Work with the clients to select and develop your design concept through drawing, making, testing, kōrero (discussion) and iteration.

Part 3: Refine and communicate the design proposal
Further develop a well resolved design proposal that responds to the kaupapa, embodies a clear design concept, considers how the experience unfolds over time, and supports this experience through the design of the space (materials, construction, atmosphere, systems e.g. light, sound, digital). Develop material that communicates this via a multimedia presentation and a visual booklet for the clients.

Project Brief and Schedule:

link to brief

link to schedule

Week Seven: intro, group exercise, set up prototyping space

For Tuesday: please read the brief and the reading Introduction to Māori Perspectives: Ranginui and Papatūānuku.

Tuesday: Introduction to project and brief. Set up “shipping container” prototyping space. Form groups. Workshop initial responses – spatial/experiential storytelling.

For Friday:

  • group activity: experiential story-building in response to your common connection to an environmental element/atua.
    • create a shared experience
    • capture the story of that experience via various media – e.g. sound, video, photography, drawing, writing, making, materials, etc…
    • explore how you might tell or recreate the experience of that story in the 1:1 prototyping space – for Friday, come prepared with sketch concepts
  • base model: make a basic cardboard/foamboard scale model of the container volume so that you can workshop installation concepts through (rapid/sketch) model-making
    • suggest 1:25 scale
    • bring model-making material (e.g. card, foamboard, paper, glue, tape, blutack/plasticine, measuring/cutting equipment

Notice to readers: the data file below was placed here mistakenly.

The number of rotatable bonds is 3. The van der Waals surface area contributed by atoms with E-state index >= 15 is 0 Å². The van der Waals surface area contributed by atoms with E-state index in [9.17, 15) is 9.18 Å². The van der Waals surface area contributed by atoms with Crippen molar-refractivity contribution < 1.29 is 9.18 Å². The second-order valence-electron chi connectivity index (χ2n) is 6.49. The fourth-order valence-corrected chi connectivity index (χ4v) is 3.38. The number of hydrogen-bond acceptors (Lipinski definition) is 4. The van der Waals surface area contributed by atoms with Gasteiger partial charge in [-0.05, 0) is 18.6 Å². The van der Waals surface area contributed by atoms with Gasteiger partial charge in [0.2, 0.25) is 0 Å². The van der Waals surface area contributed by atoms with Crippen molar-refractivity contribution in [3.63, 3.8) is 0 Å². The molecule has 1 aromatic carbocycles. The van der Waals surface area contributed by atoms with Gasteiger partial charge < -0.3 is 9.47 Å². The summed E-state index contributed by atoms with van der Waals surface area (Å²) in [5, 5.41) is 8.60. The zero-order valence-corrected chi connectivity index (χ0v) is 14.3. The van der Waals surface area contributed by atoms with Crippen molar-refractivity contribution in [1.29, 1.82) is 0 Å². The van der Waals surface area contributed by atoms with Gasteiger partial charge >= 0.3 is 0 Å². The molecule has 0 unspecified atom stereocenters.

• reading: do the assigned reading (more info to come) and discuss as a group
    • extract key concepts/ideas/strategies to share in studio on Friday
  • blog & form: set up blog and submit blog form (individual) – link to form here

Friday: Discussion in response to readings. Explore alternative configuration for prototyping space. Workshopping of installation concepts through drawing, sketch models, 1:1 testing.

 

Study Break: develop 1:1 storytelling installation

For Tuesday Week 8:

  • storytelling installation: as groups, develop your 1:1 installation/experience that tells or recreates the narrative of your group experience of connection to your group’s environmental element
    • parameters:
      • installation must be easy to set up and take down to allow for quick changeover between groups in the prototying space
      • duration of audience experience – 3 minutes
      • use available or easy-to-source equipment and materials (can be ‘lo-fi’, not expecting significant financial outlay on materials)
      • communicative / evocative experience that doesn’t require verbal explanation
  • readings: as individuals, spend some time exploring more of the readings to help develop a critical framework for the project
    • post responses/reflections on your blog
  • precedent research: explore and analyse works of art, design, storytelling and participatory/learning spaces that extend your understanding of the spatial possibilities…
    • post responses/reflections on your blog

 

 

Last modified: April 10, 2019